Which Gaming Console Should You Get?
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Last Updated on July 14, 2021 by Gabriel Goddy
Gaming enthusiasts are always crazy about which console is the best. While every console has its strong and weak points, there is that one console that fits you almost perfectly. In this guide, we’ll tell you all you need to know about gaming consoles.
At its core, a video game console is a highly specialized computer. In fact, most systems are based on the same central processing units (CPUs) used in many desktop computers. To keep the cost of the video game system within reasonable limits, most manufacturers use a CPU that has been widely available for long enough to undergo a significant decrease in cost.
Why would people buy a game console instead of a computer? There are several reasons:
- A video game console is less expensive than a tricked-out computer designed to run video games. Current generation consoles cost between $200 to $500, whereas a fully-loaded gaming computer can cost more than $10,000.
- Consoles tend to load games faster than most PCs — expensive gaming computer rigs are the exception, of course.
- Video game systems are designed to be part of your entertainment system. This means that they are easy to connect to your TV and stereo.
- There are no compatibility issues, such as operating system, DirectX drivers, correct audio card, supported game controller, resolution, and so on.
- Game developers know exactly what components are in each system, so games are written to take full advantage of the hardware.
- The degree of technical knowledge required to set up and use it is much lower. Most game consoles are true “plug and play.”
- Most video game systems have games that allow multiple players. This is a difficult process with a typical home computer.
Embedded Components of a Video Game Console
Video game consoles are embedded systems, comprising many components all serving a specific function, allowing the system to take input from the player and relay the outputs on a screen display. Present-day video game console systems generally consist of these embedded components:
- User control interface
- Operating System
- The storage medium for games
- Video output
- Audio output
Video Gaming Today
While video game consoles made today all provide their unique features and vary in performance, each console comprises a similar embedded foundation.
Each video game system incorporates a form of a user control interface for the player to interact with the game. We’ve seen video game user control interfaces go from joysticks, to pad controllers, to wireless controllers, and we’re even beginning to be introduced to all new ways of interacting with video games, like with virtual reality headsets for example. And while the concept of pushing buttons or moving the controller to control the game may seem simple on the exterior, a lot is happening behind the scenes.
Video game consoles rely on CPUs (central processing units) to calculate various aspects of the game and control how the game responds to user input. It is essentially processing the game’s instructions and handles game logic in the form of movement or interaction with objects.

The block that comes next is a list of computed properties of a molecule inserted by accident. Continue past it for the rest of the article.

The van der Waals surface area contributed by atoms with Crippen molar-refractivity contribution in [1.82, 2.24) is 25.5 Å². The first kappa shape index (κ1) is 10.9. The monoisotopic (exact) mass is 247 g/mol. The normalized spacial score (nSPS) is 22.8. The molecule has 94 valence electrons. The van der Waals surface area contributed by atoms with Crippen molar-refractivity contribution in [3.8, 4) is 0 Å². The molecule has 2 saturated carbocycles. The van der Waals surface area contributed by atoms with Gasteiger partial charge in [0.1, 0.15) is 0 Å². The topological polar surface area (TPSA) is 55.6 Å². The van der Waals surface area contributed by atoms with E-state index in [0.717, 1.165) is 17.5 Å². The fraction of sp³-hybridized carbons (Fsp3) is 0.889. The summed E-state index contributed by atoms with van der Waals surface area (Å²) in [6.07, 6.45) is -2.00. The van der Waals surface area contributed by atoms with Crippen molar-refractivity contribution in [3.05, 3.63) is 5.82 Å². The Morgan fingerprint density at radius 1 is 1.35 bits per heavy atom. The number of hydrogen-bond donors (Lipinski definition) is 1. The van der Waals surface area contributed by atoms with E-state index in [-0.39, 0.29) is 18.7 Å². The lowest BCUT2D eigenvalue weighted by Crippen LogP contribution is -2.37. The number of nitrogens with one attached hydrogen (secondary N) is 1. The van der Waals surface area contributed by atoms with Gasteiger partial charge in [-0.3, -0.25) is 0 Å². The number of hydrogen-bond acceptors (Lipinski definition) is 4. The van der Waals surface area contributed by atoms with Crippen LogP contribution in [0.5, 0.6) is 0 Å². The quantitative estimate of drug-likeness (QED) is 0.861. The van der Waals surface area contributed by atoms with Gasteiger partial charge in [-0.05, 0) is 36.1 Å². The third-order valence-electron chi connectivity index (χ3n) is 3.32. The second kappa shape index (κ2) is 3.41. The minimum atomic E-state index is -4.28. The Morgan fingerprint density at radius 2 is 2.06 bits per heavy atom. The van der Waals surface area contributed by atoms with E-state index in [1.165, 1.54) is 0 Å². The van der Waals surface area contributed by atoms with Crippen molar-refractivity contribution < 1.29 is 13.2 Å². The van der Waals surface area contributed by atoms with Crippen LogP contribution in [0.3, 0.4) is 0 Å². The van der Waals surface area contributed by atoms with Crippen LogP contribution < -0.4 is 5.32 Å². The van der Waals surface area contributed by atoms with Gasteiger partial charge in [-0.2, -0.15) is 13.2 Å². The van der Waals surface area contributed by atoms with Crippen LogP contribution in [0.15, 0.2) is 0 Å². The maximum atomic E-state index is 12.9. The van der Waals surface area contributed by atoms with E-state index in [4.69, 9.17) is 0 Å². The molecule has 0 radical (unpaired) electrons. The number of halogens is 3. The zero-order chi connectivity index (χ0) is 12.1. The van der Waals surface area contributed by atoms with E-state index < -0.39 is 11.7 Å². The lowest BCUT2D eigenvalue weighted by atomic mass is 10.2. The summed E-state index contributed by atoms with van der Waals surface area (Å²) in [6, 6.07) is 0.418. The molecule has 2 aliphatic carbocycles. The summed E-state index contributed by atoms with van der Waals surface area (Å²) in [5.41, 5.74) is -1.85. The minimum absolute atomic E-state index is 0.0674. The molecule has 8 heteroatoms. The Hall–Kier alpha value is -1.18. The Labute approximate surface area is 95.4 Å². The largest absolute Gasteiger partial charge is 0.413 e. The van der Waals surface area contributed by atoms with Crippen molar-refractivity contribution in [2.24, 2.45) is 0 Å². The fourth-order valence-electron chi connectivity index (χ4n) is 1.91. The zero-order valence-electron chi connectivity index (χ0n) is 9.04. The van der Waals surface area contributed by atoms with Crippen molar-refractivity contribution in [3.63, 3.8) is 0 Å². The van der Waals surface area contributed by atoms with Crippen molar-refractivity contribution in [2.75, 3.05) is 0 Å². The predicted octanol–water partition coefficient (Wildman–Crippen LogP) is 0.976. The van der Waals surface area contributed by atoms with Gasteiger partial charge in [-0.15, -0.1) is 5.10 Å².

The CPU is also very important as it passes information to the GPU, or graphics processing unit. The GPU is responsible for translating instructions taken by the CPU and rendering what is seen on the screen by controlling the formation of images in a frame buffer.
The GPU functions by utilizing the graphics memory or VRAM (video random access memory), which stores the video and image data, and subsequently determines how the objects within the game look to the viewer.
The RAM within the system is vital to the overall interworkings of the system because it stores the game data that the CPU uses to make its calculations.
Games within the last decade are often stored using CD-ROM or DVD-ROM, a major upgrade from the past era of replaceable cartridges. These discs, especially the DVD-ROM or Blu-ray DVD drives can store a higher quantity of video game software data. We also see current systems using SSD cards for saving games and personal data.
Video game consoles today also provide a video signal that allows them to be hooked up to a screen display and depending on the type of television and HDMI cable used, the quality of the image and video from the video game can be affected.
Types Of Gaming Consoles
- PlayStation 5
Why you should buy this: It’s the latest iteration of one of the most popular consoles of all time and has the best launch lineup of any console to date.
With lightning-fast load speeds, a new controller, and a phenomenal lineup of launch titles (including fan favorites and new exclusives), the PS5 is the best plug-and-play gaming platform available.
First off, the PS5 currently has the upper hand when it comes to games. PlayStation gamers have been binging titles like Marvel’s Spider-Man: Miles Morales, Demon’s Souls, and Godfall since the get-go, while Xbox fans have been stuck clamoring for Xbox exclusives like Halo Infinite and The Medium, both of which have been delayed until mid-2021.
Sony also has finally brought backward compatibility into the fold, too, and the PS5 will be able to play most PS4 games, so you won’t miss out on late-gen titles like The Last of Us Part II and Ghosts of Tsushima. The PS5 simply has the best game library out there right now.